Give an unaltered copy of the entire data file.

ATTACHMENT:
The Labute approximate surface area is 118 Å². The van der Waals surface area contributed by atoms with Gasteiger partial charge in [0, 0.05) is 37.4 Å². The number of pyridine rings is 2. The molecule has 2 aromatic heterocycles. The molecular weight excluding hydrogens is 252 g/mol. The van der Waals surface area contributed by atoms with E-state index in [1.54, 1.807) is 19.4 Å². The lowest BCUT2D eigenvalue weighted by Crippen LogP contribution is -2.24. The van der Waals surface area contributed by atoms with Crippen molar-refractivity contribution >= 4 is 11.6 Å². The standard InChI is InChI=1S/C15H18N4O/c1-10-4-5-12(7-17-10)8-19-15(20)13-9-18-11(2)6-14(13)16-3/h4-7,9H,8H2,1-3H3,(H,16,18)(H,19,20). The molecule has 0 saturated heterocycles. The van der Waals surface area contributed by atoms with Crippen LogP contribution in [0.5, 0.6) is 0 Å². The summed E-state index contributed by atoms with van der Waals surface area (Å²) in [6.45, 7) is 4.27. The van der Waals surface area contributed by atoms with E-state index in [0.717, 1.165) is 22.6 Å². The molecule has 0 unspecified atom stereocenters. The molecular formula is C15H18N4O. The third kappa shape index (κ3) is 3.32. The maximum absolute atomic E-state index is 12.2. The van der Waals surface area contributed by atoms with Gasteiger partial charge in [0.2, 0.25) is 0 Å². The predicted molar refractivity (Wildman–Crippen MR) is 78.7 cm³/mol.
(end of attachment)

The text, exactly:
The Labute approximate surface area is 118 Å². The van der Waals surface area contributed by atoms with Gasteiger partial charge in [0, 0.05) is 37.4 Å². The number of pyridine rings is 2. The molecule has 2 aromatic heterocycles. The molecular weight excluding hydrogens is 252 g/mol. The van der Waals surface area contributed by atoms with E-state index in [1.54, 1.807) is 19.4 Å². The lowest BCUT2D eigenvalue weighted by Crippen LogP contribution is -2.24. The van der Waals surface area contributed by atoms with Crippen molar-refractivity contribution >= 4 is 11.6 Å². The standard InChI is InChI=1S/C15H18N4O/c1-10-4-5-12(7-17-10)8-19-15(20)13-9-18-11(2)6-14(13)16-3/h4-7,9H,8H2,1-3H3,(H,16,18)(H,19,20). The molecule has 0 saturated heterocycles. The van der Waals surface area contributed by atoms with Crippen LogP contribution in [0.5, 0.6) is 0 Å². The summed E-state index contributed by atoms with van der Waals surface area (Å²) in [6.45, 7) is 4.27. The van der Waals surface area contributed by atoms with E-state index in [0.717, 1.165) is 22.6 Å². The molecule has 0 unspecified atom stereocenters. The molecular formula is C15H18N4O. The third kappa shape index (κ3) is 3.32. The maximum absolute atomic E-state index is 12.2. The van der Waals surface area contributed by atoms with Gasteiger partial charge in [0.2, 0.25) is 0 Å². The predicted molar refractivity (Wildman–Crippen MR) is 78.7 cm³/mol.